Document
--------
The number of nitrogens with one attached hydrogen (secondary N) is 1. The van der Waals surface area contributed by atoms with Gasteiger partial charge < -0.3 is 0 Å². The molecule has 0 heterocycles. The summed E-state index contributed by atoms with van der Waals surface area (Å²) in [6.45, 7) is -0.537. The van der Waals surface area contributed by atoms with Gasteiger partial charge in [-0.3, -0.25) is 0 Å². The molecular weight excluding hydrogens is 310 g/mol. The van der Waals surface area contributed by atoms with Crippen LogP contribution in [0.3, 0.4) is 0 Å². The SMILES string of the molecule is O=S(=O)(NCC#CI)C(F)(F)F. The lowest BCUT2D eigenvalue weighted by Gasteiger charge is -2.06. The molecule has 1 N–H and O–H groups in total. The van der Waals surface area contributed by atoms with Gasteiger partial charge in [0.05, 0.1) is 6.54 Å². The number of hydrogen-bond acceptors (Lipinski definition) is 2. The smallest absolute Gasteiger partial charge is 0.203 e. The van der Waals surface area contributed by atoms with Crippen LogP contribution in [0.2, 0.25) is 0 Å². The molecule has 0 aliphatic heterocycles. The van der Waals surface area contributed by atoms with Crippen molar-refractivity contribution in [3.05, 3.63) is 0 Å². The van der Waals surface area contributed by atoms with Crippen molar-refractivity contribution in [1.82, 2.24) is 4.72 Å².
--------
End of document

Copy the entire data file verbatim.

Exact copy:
The number of nitrogens with one attached hydrogen (secondary N) is 1. The van der Waals surface area contributed by atoms with Gasteiger partial charge < -0.3 is 0 Å². The molecule has 0 heterocycles. The summed E-state index contributed by atoms with van der Waals surface area (Å²) in [6.45, 7) is -0.537. The van der Waals surface area contributed by atoms with Gasteiger partial charge in [-0.3, -0.25) is 0 Å². The molecular weight excluding hydrogens is 310 g/mol. The van der Waals surface area contributed by atoms with Crippen LogP contribution in [0.3, 0.4) is 0 Å². The SMILES string of the molecule is O=S(=O)(NCC#CI)C(F)(F)F. The lowest BCUT2D eigenvalue weighted by Gasteiger charge is -2.06. The molecule has 1 N–H and O–H groups in total. The van der Waals surface area contributed by atoms with Gasteiger partial charge in [0.05, 0.1) is 6.54 Å². The number of hydrogen-bond acceptors (Lipinski definition) is 2. The smallest absolute Gasteiger partial charge is 0.203 e. The van der Waals surface area contributed by atoms with Crippen LogP contribution in [0.2, 0.25) is 0 Å². The molecule has 0 aliphatic heterocycles. The van der Waals surface area contributed by atoms with Crippen molar-refractivity contribution in [3.05, 3.63) is 0 Å². The van der Waals surface area contributed by atoms with Crippen molar-refractivity contribution in [1.82, 2.24) is 4.72 Å².